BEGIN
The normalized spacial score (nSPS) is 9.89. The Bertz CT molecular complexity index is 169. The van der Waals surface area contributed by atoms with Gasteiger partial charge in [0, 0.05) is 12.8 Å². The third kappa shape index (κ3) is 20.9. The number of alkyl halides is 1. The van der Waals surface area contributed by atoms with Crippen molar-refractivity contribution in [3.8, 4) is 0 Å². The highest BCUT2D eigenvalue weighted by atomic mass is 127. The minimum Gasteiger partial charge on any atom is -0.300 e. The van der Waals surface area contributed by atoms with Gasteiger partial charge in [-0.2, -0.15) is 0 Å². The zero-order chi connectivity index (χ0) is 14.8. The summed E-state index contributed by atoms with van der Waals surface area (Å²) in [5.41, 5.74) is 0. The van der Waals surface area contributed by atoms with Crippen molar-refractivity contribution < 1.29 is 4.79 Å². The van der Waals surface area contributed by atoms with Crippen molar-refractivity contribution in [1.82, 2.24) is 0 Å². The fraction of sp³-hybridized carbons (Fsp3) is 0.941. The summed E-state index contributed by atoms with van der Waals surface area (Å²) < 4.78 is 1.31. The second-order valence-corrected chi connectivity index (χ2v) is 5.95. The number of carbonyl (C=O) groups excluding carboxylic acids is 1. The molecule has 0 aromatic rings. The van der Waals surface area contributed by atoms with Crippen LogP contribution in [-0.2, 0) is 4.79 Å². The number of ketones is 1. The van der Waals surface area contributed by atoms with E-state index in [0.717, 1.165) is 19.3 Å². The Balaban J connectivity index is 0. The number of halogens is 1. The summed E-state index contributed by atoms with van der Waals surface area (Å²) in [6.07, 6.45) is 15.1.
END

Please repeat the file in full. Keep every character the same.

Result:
The normalized spacial score (nSPS) is 9.89. The Bertz CT molecular complexity index is 169. The van der Waals surface area contributed by atoms with Gasteiger partial charge in [0, 0.05) is 12.8 Å². The third kappa shape index (κ3) is 20.9. The number of alkyl halides is 1. The van der Waals surface area contributed by atoms with Crippen molar-refractivity contribution in [3.8, 4) is 0 Å². The highest BCUT2D eigenvalue weighted by atomic mass is 127. The minimum Gasteiger partial charge on any atom is -0.300 e. The van der Waals surface area contributed by atoms with Gasteiger partial charge in [-0.2, -0.15) is 0 Å². The zero-order chi connectivity index (χ0) is 14.8. The summed E-state index contributed by atoms with van der Waals surface area (Å²) in [5.41, 5.74) is 0. The van der Waals surface area contributed by atoms with Crippen molar-refractivity contribution < 1.29 is 4.79 Å². The van der Waals surface area contributed by atoms with Crippen molar-refractivity contribution in [1.82, 2.24) is 0 Å². The fraction of sp³-hybridized carbons (Fsp3) is 0.941. The summed E-state index contributed by atoms with van der Waals surface area (Å²) < 4.78 is 1.31. The second-order valence-corrected chi connectivity index (χ2v) is 5.95. The number of carbonyl (C=O) groups excluding carboxylic acids is 1. The molecule has 0 aromatic rings. The van der Waals surface area contributed by atoms with Crippen LogP contribution in [-0.2, 0) is 4.79 Å². The number of ketones is 1. The van der Waals surface area contributed by atoms with E-state index in [0.717, 1.165) is 19.3 Å². The Balaban J connectivity index is 0. The number of halogens is 1. The summed E-state index contributed by atoms with van der Waals surface area (Å²) in [6.07, 6.45) is 15.1.